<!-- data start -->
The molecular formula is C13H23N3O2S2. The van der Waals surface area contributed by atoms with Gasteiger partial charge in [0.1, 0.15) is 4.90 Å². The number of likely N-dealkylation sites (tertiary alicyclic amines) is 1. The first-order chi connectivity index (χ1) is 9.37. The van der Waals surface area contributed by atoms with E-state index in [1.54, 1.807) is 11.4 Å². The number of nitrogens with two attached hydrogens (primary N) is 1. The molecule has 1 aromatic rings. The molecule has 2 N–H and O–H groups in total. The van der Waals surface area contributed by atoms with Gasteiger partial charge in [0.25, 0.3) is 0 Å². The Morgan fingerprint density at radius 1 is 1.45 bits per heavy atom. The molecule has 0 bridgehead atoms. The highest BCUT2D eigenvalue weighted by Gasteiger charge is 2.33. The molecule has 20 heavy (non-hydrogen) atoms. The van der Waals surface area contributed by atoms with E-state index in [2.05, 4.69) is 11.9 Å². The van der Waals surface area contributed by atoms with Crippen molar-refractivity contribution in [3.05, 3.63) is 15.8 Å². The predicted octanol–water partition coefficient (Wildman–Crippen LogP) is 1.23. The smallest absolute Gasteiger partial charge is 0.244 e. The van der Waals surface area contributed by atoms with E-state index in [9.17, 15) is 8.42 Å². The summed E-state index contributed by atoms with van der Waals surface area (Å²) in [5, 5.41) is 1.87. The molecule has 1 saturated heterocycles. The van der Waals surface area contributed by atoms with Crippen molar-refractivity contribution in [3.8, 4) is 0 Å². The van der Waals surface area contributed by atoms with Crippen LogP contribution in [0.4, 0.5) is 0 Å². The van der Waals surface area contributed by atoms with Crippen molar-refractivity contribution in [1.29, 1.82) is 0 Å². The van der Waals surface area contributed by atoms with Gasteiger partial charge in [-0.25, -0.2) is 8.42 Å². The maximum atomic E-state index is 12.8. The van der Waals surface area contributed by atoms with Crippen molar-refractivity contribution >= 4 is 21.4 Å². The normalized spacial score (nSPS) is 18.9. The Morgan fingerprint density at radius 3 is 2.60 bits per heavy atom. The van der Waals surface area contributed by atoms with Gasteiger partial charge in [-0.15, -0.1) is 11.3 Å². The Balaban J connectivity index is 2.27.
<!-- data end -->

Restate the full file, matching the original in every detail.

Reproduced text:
The molecular formula is C13H23N3O2S2. The van der Waals surface area contributed by atoms with Gasteiger partial charge in [0.1, 0.15) is 4.90 Å². The number of likely N-dealkylation sites (tertiary alicyclic amines) is 1. The first-order chi connectivity index (χ1) is 9.37. The van der Waals surface area contributed by atoms with E-state index in [1.54, 1.807) is 11.4 Å². The number of nitrogens with two attached hydrogens (primary N) is 1. The molecule has 1 aromatic rings. The molecule has 2 N–H and O–H groups in total. The van der Waals surface area contributed by atoms with Gasteiger partial charge in [0.25, 0.3) is 0 Å². The Morgan fingerprint density at radius 1 is 1.45 bits per heavy atom. The molecule has 0 bridgehead atoms. The highest BCUT2D eigenvalue weighted by Gasteiger charge is 2.33. The molecule has 20 heavy (non-hydrogen) atoms. The van der Waals surface area contributed by atoms with E-state index in [2.05, 4.69) is 11.9 Å². The van der Waals surface area contributed by atoms with Crippen molar-refractivity contribution in [3.05, 3.63) is 15.8 Å². The predicted octanol–water partition coefficient (Wildman–Crippen LogP) is 1.23. The smallest absolute Gasteiger partial charge is 0.244 e. The van der Waals surface area contributed by atoms with E-state index in [9.17, 15) is 8.42 Å². The summed E-state index contributed by atoms with van der Waals surface area (Å²) in [5, 5.41) is 1.87. The molecule has 1 saturated heterocycles. The van der Waals surface area contributed by atoms with Crippen molar-refractivity contribution in [3.8, 4) is 0 Å². The van der Waals surface area contributed by atoms with Crippen LogP contribution in [0.4, 0.5) is 0 Å². The van der Waals surface area contributed by atoms with Crippen molar-refractivity contribution in [1.29, 1.82) is 0 Å². The van der Waals surface area contributed by atoms with Gasteiger partial charge in [-0.25, -0.2) is 8.42 Å². The maximum atomic E-state index is 12.8. The van der Waals surface area contributed by atoms with Crippen molar-refractivity contribution >= 4 is 21.4 Å². The normalized spacial score (nSPS) is 18.9. The Morgan fingerprint density at radius 3 is 2.60 bits per heavy atom. The van der Waals surface area contributed by atoms with Gasteiger partial charge in [-0.15, -0.1) is 11.3 Å². The Balaban J connectivity index is 2.27.